Trend of Competitive Contracts Not Indicative of Package Growth

The Postal Service’s 10-year Plan, released March 23, optimistically assumes package volume will grow and provide a critical source of revenue to offset the Plan’s projected $160 billion loss over the period.

However, as we first reported last April, the continuing trend of competitive product contracts seems to not support the agency’s rosy expectations.  According to data available from the Postal Regulatory Commission website, from January 1, 2020, through August 13, 2021, 48% more competitive product (CP) contracts with the USPS were terminated (426) than were approved (287).

The data below is based on the dates that a CP contract approved by the PRC, or termination reported by the USPS, is posted on the PRC website.  Of course, not all contracts are for the same products or equivalent volume, so changes in the number of contracts don’t necessarily correlate to proportional changes in net volume.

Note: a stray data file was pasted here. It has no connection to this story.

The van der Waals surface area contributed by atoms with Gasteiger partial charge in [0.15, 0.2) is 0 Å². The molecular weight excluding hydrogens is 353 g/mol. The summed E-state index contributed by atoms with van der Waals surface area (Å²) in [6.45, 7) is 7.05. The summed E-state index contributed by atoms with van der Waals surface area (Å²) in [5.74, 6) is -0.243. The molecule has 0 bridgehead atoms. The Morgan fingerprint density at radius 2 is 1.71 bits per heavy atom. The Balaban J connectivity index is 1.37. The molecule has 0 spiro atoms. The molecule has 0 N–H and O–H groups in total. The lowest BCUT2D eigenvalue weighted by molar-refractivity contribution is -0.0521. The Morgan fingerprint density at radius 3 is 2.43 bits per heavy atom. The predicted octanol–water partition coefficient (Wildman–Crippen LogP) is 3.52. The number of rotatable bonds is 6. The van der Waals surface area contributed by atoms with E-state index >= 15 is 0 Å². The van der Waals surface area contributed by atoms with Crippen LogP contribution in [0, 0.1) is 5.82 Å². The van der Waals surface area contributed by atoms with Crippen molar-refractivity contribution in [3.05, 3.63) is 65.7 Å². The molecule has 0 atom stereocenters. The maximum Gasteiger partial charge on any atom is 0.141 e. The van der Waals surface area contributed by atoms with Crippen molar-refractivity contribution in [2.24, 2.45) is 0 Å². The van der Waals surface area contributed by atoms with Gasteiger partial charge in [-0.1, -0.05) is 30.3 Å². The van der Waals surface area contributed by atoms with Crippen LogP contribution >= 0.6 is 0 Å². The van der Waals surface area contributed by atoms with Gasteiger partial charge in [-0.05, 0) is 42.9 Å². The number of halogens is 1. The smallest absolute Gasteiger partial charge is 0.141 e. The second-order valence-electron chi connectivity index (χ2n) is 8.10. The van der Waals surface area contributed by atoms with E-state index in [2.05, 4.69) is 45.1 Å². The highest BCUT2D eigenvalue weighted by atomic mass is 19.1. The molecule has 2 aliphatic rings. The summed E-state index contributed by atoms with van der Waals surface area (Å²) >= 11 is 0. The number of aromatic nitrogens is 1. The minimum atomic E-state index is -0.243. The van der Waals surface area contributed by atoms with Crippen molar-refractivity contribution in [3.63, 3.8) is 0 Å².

Nonetheless, new contracts have slowed, whether because of attractive competitor pricing or dissatisfaction with poor USPS service.  Through mid-August 2021, the Postal Service has secured only 69 competitive product contracts (51% of the total (134) through August 2020) while 191 have been terminated (including 29 “early” terminations), 31% more than the 146 terminated from January through August 2020.

While the PMG is assuming package volume growth, he might first ask why customers aren’t acting accordingly.

Competitive Product Contract Approvals

Competitive Product Contract Terminations

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